Data on anal cancer epidemiology are rare. The aim of this study was to report on trends of incidence and survival for anal cancer in France before the implementation of the human papilloma virus vaccine. This analysis was carried out on 1150 squamous-cell carcinomas of the anal canal diagnosed from 1989 to 2004 in a population of 5.7 million people covered by eight population-based cancer registries. Time trends in incidence were modeled using an age-period-cohort model. Net survival rates were obtained using the recently validated unbiased Pohar-Perme estimator. The incidence of squamous-cell carcinoma of the anal canal increased from 0.2 to 0.5/100 000 person-years among men and from 0.7 to 1.3/100 000 person-years among women from 1982 to 2012. Among women, the increase peaked after 2005, with an annual percentage change of +3.4% between 2005 and 2012, as compared with +2.6% among men. The net survival was 56% (95% confidence interval, 49-64) at 5 years and 48% (33-70) at 10 years among men. It was higher among women, at 65% (61-69) and 56% (50-63) at 5 and 10 years, respectively. The prognosis improved between 1989-1997 and 1998-2004. This improvement was slightly greater for men than for women, thus progressively reducing the gap between sexes. The incidence of squamous-cell anal canal cancer increased slightly among both sexes, but the increase was more marked among women than among men. The potential benefit of prophylactic female human papilloma virus vaccination against cervical cancer in France should be further evaluated.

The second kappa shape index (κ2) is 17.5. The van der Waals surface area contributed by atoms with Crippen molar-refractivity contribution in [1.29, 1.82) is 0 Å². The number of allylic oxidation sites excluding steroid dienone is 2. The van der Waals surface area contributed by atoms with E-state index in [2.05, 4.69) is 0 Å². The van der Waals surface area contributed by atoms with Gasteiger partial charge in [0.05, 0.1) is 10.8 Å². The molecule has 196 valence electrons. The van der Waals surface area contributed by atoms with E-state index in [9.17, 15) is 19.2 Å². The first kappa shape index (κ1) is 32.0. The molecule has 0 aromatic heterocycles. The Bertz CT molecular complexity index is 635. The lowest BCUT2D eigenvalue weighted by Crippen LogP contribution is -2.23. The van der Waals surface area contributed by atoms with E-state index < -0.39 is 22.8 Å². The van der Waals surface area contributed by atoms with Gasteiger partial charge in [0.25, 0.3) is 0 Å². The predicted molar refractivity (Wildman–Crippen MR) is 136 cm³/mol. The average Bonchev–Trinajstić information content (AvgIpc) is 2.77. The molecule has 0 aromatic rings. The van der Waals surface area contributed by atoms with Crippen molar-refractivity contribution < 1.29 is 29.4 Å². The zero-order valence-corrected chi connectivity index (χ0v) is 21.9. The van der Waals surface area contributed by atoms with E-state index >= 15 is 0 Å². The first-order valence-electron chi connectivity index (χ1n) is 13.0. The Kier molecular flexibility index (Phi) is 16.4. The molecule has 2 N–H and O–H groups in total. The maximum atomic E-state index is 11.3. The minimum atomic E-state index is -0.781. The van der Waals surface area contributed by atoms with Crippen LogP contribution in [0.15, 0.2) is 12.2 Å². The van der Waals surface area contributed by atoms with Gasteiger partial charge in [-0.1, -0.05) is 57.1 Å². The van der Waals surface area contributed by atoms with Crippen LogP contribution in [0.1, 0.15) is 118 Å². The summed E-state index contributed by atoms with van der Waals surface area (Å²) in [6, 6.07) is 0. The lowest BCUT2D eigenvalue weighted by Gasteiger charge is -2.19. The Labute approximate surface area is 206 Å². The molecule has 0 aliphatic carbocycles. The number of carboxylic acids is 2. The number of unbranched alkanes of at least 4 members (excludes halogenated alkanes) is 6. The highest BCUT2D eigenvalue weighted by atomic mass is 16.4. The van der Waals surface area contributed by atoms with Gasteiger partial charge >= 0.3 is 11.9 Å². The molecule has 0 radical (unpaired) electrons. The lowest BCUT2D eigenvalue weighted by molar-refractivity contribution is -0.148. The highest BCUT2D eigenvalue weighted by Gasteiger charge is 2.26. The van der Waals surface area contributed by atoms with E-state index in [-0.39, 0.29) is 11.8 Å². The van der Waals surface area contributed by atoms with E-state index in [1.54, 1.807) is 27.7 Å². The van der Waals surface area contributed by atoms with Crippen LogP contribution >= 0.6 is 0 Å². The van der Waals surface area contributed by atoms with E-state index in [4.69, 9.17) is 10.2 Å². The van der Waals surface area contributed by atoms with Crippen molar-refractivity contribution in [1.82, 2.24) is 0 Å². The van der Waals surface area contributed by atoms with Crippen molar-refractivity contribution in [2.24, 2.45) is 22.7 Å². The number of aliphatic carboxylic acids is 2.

Auteur : Bouvier AM, Belot A, Manfredi S, Jooste V, Uhry Z, Faivre J, Duport N, Grabar S
European journal of cancer prevention, 2016, vol. 25, n°. 3, p. 182-7